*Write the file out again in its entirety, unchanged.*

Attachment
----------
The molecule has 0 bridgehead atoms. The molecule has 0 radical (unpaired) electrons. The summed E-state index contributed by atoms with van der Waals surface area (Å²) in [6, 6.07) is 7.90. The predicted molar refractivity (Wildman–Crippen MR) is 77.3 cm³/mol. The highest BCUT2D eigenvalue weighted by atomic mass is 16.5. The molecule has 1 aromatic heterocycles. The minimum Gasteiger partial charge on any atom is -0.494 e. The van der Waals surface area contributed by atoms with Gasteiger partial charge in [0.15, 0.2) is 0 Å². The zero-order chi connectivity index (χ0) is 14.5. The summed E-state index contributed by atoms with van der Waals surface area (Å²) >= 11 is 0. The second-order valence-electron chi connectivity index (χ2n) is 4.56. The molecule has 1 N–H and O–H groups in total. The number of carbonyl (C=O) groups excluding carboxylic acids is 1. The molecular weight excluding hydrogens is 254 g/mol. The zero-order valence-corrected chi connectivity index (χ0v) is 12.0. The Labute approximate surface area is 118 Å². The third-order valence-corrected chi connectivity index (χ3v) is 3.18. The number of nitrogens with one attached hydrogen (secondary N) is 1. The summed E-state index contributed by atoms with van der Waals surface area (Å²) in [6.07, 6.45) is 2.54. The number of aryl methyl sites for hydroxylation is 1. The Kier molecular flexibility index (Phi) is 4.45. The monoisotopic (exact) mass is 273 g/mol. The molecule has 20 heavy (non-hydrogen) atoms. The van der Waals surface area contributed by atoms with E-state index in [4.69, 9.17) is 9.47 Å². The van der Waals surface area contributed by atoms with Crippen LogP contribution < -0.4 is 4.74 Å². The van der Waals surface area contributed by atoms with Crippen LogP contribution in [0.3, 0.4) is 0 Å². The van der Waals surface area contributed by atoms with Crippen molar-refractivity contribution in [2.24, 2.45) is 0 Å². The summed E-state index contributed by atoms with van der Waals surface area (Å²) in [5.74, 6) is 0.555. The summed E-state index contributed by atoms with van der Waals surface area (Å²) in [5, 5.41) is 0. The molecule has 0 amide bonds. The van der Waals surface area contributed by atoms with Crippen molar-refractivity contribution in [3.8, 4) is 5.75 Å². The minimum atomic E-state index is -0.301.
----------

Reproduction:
The molecule has 0 bridgehead atoms. The molecule has 0 radical (unpaired) electrons. The summed E-state index contributed by atoms with van der Waals surface area (Å²) in [6, 6.07) is 7.90. The predicted molar refractivity (Wildman–Crippen MR) is 77.3 cm³/mol. The highest BCUT2D eigenvalue weighted by atomic mass is 16.5. The molecule has 1 aromatic heterocycles. The minimum Gasteiger partial charge on any atom is -0.494 e. The van der Waals surface area contributed by atoms with Gasteiger partial charge in [0.15, 0.2) is 0 Å². The zero-order chi connectivity index (χ0) is 14.5. The summed E-state index contributed by atoms with van der Waals surface area (Å²) >= 11 is 0. The second-order valence-electron chi connectivity index (χ2n) is 4.56. The molecule has 1 N–H and O–H groups in total. The number of carbonyl (C=O) groups excluding carboxylic acids is 1. The molecular weight excluding hydrogens is 254 g/mol. The zero-order valence-corrected chi connectivity index (χ0v) is 12.0. The Labute approximate surface area is 118 Å². The third-order valence-corrected chi connectivity index (χ3v) is 3.18. The number of nitrogens with one attached hydrogen (secondary N) is 1. The summed E-state index contributed by atoms with van der Waals surface area (Å²) in [6.07, 6.45) is 2.54. The number of aryl methyl sites for hydroxylation is 1. The Kier molecular flexibility index (Phi) is 4.45. The monoisotopic (exact) mass is 273 g/mol. The molecule has 20 heavy (non-hydrogen) atoms. The van der Waals surface area contributed by atoms with E-state index in [4.69, 9.17) is 9.47 Å². The van der Waals surface area contributed by atoms with Crippen LogP contribution < -0.4 is 4.74 Å². The van der Waals surface area contributed by atoms with Crippen LogP contribution in [0.3, 0.4) is 0 Å². The van der Waals surface area contributed by atoms with Crippen molar-refractivity contribution in [2.24, 2.45) is 0 Å². The summed E-state index contributed by atoms with van der Waals surface area (Å²) in [5.74, 6) is 0.555. The summed E-state index contributed by atoms with van der Waals surface area (Å²) in [5, 5.41) is 0. The molecule has 0 amide bonds. The van der Waals surface area contributed by atoms with Crippen molar-refractivity contribution in [3.8, 4) is 5.75 Å². The minimum atomic E-state index is -0.301.